Board to discuss tenative Douglas school budget today
Tribune News Service
GARDNERVILLE, Nev. – In lieu of last year’s distressing budget cut process, the Douglas County School District has found a way to balance next year’s tentative budget without cutting into programs.
“With good leadership and deliberate planning, we were able to recommend certain steps to get to the tentative budget,” Chief Financial Officer Holly Luna said Thursday. “Basically, because all parties came to the table, we’re going to be able to have a tentative budget, and that’s huge. At the end of the day, a balanced budget without reductions to staff means no reductions to programs.”
Today the Douglas County School Board members will be asked to approve a 2010-11 tentative budget and a general fund with $53.4 million in revenue, down about $1.8 million from this year. Trustees will also be asked to ratify employee agreements for the period of July 1, 2009, to June 30, 2011.
The board meets at 3:30 p.m. today at the Lake Tahoe Branch of the Douglas County Public Library at 233 Warrior Way in Zephyr Cove.
Both sides, employee unions and the district, made concessions that contributed hugely to the balanced budget, said Luna.
Debbie Haskins, head secretary at Minden Elementary School and president of the Douglas County Support Staff Organization, said contract negotiations this year were “more positive than ever.”
“We agreed there would be no more staff reductions than those due to declining enrollment,” Haskins said Friday.
According to the agreements, still subject to board ratification, eligible employees will receive step increases in pay, based on experience and additional education; however, there will be no additional merit or cost-of-living increases.
The district has also agreed to fund a .5 percent cost increase in state retirement subsidies, but unions have agreed to decrease the monthly amount the district pays for each employee into the district’s self health insurance fund. The current $662.31 monthly premium would be lowered to $575 a month per employee, with no change in benefits, Luna said.
She said the self insurance fund has an increasing ending fund balance with more revenues coming in than expenditures. She said lowering the district’s monthly contributions will translate into about $775,000 in savings over the next fiscal year.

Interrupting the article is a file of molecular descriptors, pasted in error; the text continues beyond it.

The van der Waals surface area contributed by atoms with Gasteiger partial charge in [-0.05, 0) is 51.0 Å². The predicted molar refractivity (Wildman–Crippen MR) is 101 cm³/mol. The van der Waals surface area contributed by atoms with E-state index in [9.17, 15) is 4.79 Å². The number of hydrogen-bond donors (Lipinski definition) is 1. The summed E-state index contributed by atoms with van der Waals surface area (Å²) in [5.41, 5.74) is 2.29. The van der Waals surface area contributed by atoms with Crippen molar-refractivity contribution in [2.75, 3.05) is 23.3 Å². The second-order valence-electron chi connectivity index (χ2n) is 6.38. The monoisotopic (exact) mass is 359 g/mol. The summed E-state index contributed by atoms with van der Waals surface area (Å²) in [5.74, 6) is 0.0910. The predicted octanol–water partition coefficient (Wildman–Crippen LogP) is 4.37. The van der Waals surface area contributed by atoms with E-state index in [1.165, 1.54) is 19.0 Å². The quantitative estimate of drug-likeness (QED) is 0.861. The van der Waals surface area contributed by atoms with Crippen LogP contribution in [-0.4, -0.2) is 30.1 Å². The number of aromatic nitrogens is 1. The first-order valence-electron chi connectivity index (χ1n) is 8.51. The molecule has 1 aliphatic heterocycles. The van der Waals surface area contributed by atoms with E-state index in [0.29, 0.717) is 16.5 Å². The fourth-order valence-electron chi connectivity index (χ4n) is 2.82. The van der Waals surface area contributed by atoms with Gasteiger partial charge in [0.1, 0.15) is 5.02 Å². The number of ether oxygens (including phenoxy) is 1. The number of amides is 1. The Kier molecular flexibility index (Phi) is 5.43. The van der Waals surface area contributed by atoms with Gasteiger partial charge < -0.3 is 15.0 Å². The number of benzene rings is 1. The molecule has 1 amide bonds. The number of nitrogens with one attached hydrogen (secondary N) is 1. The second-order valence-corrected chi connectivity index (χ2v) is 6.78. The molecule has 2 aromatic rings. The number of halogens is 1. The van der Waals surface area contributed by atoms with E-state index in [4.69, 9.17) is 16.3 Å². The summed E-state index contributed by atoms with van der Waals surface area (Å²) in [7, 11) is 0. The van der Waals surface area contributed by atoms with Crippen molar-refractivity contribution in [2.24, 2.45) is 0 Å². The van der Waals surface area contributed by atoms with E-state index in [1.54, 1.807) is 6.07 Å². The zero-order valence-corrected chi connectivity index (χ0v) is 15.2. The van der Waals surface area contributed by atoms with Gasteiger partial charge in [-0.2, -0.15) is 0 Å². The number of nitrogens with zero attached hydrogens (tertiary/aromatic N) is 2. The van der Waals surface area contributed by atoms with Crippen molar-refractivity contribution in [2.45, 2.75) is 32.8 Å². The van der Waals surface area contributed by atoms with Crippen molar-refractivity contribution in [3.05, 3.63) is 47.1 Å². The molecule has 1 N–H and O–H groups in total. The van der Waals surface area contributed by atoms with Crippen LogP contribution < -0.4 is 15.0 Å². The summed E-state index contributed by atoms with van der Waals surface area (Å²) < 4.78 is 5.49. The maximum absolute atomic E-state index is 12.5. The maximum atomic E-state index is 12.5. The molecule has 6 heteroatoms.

When Nevada lawmakers asked state agencies to cut nearly 7 percent from their budgets during the special session in February, they also helped out local school districts by making optional certain mandates.
For example, Luna said part of per-pupil funding was previously “fenced off” for text book allocations. She said lawmakers decided in the special session that districts can waive that requirement, which frees up about $400,000 for the Douglas County School district to spend elsewhere.
Unfortunately, another big chunk of savings next year, approximately $525,000, will come from the elimination of seven teaching positions due to declining enrollment.
Luna said enrollment levels are staffed accordingly every year and that the process is not part of budget reductions, though the savings still count in the positive.
“As far as how it pans out relating to attrition or retirement, we’re still working on getting the number of jobs lost minimized,” Luna said.
Because of the state’s hold harmless provision, the district will be funded at this year’s weighted enrollment of 6,211.8. However, Luna said, staffing levels are still based on next year’s projected weighted enrollment of 6,035.
“We never wait for the hold harmless to drop out,” Luna said. “We believe that here is the projected enrollment, and here is the staff needed for the top projected enrollment.”
Luna said Douglas County is in a better position than other districts in the state, many of which, she said, have to mandate furloughs and other contract reductions.
“We’ve reached a mutually beneficial agreement,” she said. “We got to the tentative budget without take-backs.”
Luna said when everything is totaled up in this biennium cycle, the district has lost about $3 million in state funding. She said the state’s per-pupil funding for next year dropped 5.8 percent, from $5,471 per student to $5,151 per student.
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